You Are Stuck With It

Some days I want to quit with all of these medications, therapy sessions and coping techniques, and just be normal for a bit. However, the reality is that most longitudinal studies support the notion that bipolar disorder is a chronic lifelong condition. So hey, I’m stuck with it. That’s still hard for me to grasp.

There are arguments that with the right kind of psychotherapy, people suffering with bipolar disorder can live without drugs. Then, there are arguments at the other end of the spectrum that bipolar disorder is biologically based, chronic and lifelong. Essentially, if you’ve got it, you’re stuck with it and there’s little to no chance of resolution. Every part of me wants to believe that I can learn to take control of myself again and manage my life without medications, I hate medications. The side effects are horrible and I hate having to set alarms multiple times a day to take pills.

You hear a lot of people saying that they are recovering, but that is a lot different from it going away forever. Unfortunately, bipolar disorder, like most other modern medical illnesses, doesn’t tend to go completely away even with treatment. Have you ever thought about this before? Take a second to consider this and pick any major modern disease – cancer, heart disease, diabetes, HIV, dementia, autoimmune disorders. For most of these conditions, doctors can control symptoms but cannot eradicate the underlying disease process. Mood disorders share many of the same disease pathways as these other illnesses, and because of this they can often be managed very well but seldom cured. This is one of the reasons that major depression and bipolar disorder are such painful and devastating conditions. Experiencing the swinging moods, shifting energy levels, sleep difficulties and intrusive anxiety, associated with bipolar disorder can feel overwhelming. And managing it can feel the same.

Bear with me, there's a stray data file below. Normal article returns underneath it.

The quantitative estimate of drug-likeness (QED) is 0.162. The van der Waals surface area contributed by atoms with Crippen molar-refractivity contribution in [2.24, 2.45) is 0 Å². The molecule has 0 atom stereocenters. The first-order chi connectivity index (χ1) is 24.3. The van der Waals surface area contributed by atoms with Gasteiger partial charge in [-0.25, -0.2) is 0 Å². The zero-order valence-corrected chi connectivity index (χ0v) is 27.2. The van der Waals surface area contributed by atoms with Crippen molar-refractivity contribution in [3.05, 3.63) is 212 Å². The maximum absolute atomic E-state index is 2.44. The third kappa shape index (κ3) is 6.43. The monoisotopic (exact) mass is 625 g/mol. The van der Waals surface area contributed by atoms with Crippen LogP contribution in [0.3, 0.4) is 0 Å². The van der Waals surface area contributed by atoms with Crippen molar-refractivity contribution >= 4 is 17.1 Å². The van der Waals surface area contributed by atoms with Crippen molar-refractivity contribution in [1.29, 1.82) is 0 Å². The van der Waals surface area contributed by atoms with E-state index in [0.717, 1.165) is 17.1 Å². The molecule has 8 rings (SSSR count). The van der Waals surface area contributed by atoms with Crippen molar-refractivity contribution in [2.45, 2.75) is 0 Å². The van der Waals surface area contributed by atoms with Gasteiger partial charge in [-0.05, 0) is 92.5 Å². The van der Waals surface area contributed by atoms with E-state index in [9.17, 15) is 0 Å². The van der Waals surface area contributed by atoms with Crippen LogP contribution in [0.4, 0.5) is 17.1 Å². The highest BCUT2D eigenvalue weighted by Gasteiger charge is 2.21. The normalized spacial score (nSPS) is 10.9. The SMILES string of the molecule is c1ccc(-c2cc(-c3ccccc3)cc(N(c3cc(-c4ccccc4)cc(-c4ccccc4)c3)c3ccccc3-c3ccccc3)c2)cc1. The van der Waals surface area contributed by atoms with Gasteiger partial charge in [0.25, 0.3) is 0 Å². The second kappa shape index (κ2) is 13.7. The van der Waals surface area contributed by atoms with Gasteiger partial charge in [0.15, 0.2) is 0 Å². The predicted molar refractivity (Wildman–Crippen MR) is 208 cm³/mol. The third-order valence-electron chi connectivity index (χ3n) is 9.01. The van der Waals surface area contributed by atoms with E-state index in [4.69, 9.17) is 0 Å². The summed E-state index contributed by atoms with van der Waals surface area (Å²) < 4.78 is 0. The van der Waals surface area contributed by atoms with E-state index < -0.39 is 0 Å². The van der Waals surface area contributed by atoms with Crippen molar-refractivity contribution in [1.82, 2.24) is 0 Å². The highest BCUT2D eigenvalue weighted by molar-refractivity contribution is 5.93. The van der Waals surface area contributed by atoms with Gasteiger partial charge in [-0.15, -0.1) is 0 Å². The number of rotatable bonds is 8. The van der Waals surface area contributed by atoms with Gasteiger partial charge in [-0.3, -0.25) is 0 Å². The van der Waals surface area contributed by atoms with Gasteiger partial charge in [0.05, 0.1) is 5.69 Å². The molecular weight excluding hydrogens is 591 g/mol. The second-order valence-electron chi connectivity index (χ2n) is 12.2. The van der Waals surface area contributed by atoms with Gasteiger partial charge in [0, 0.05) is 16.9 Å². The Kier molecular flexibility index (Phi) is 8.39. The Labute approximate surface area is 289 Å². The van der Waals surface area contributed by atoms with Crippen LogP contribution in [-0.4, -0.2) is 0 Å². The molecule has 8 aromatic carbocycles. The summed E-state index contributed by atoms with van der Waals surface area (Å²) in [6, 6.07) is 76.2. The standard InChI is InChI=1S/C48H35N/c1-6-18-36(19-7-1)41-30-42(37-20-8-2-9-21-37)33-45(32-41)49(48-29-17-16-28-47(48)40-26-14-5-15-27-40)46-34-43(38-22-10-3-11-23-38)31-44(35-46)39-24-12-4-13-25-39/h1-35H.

There are times when I entertain the fact that maybe I’m not bipolar. Maybe all the stress in my life at the time of my said ‘bipolar onset’ was just me having a mental break down. Stress can affect anyone, whether they have a mental illness or not. It doesn’t deem me crazy. Maybe once my life completely falls back together and gets less stressful I can handle myself just fine. I wouldn’t say that out loud for anyone else to hear though, I’ve made that mistake before. I get the typical reaction of them feeling sorry for me and quietly thinking that I am delusional and need to accept the truth. Am I delusional though? No. Is it unlikely? Yes. But, I guess it’s me holding on to the hope that just maybe I will feel like myself again and not question what is really me, or what is ‘normal’. Is that so bad?

 

A Holistic Approach

The holistic approach to mental health supports a full body approach, utilizing multiple fields of medicine and nutritional sciences. Continue reading “A Holistic Approach”

Don’t Pull The Trigger

Bipolar disorder is characterized by extreme shifts in mood, and when those shifts are severe enough, they can have a profound effect on your life. Continue reading “Don’t Pull The Trigger”